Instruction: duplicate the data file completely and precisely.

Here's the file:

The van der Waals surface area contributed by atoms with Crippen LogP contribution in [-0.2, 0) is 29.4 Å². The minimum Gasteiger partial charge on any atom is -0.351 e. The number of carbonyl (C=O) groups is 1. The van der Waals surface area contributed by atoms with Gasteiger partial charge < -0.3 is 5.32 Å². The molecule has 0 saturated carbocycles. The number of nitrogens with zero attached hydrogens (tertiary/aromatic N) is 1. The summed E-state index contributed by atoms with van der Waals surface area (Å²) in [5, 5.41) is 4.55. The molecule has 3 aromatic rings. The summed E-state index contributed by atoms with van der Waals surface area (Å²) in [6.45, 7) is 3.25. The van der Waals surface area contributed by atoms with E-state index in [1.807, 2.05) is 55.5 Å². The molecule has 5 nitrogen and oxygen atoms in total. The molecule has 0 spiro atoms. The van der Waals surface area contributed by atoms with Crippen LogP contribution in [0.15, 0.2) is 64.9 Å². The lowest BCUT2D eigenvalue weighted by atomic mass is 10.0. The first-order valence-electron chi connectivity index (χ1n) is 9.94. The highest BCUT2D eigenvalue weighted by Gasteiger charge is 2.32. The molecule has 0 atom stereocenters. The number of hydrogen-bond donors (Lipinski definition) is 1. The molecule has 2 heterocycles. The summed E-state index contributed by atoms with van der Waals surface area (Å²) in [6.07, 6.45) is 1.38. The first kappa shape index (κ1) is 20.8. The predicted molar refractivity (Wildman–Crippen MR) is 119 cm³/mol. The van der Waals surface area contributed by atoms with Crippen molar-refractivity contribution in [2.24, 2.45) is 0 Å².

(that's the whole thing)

The van der Waals surface area contributed by atoms with Crippen LogP contribution in [-0.2, 0) is 29.4 Å². The minimum Gasteiger partial charge on any atom is -0.351 e. The number of carbonyl (C=O) groups is 1. The van der Waals surface area contributed by atoms with Gasteiger partial charge < -0.3 is 5.32 Å². The molecule has 0 saturated carbocycles. The number of nitrogens with zero attached hydrogens (tertiary/aromatic N) is 1. The summed E-state index contributed by atoms with van der Waals surface area (Å²) in [5, 5.41) is 4.55. The molecule has 3 aromatic rings. The summed E-state index contributed by atoms with van der Waals surface area (Å²) in [6.45, 7) is 3.25. The van der Waals surface area contributed by atoms with E-state index in [1.807, 2.05) is 55.5 Å². The molecule has 5 nitrogen and oxygen atoms in total. The molecule has 0 spiro atoms. The van der Waals surface area contributed by atoms with Crippen LogP contribution in [0.15, 0.2) is 64.9 Å². The lowest BCUT2D eigenvalue weighted by atomic mass is 10.0. The first-order valence-electron chi connectivity index (χ1n) is 9.94. The highest BCUT2D eigenvalue weighted by Gasteiger charge is 2.32. The molecule has 0 atom stereocenters. The number of hydrogen-bond donors (Lipinski definition) is 1. The molecule has 2 heterocycles. The summed E-state index contributed by atoms with van der Waals surface area (Å²) in [6.07, 6.45) is 1.38. The first kappa shape index (κ1) is 20.8. The predicted molar refractivity (Wildman–Crippen MR) is 119 cm³/mol. The van der Waals surface area contributed by atoms with Crippen molar-refractivity contribution in [2.24, 2.45) is 0 Å².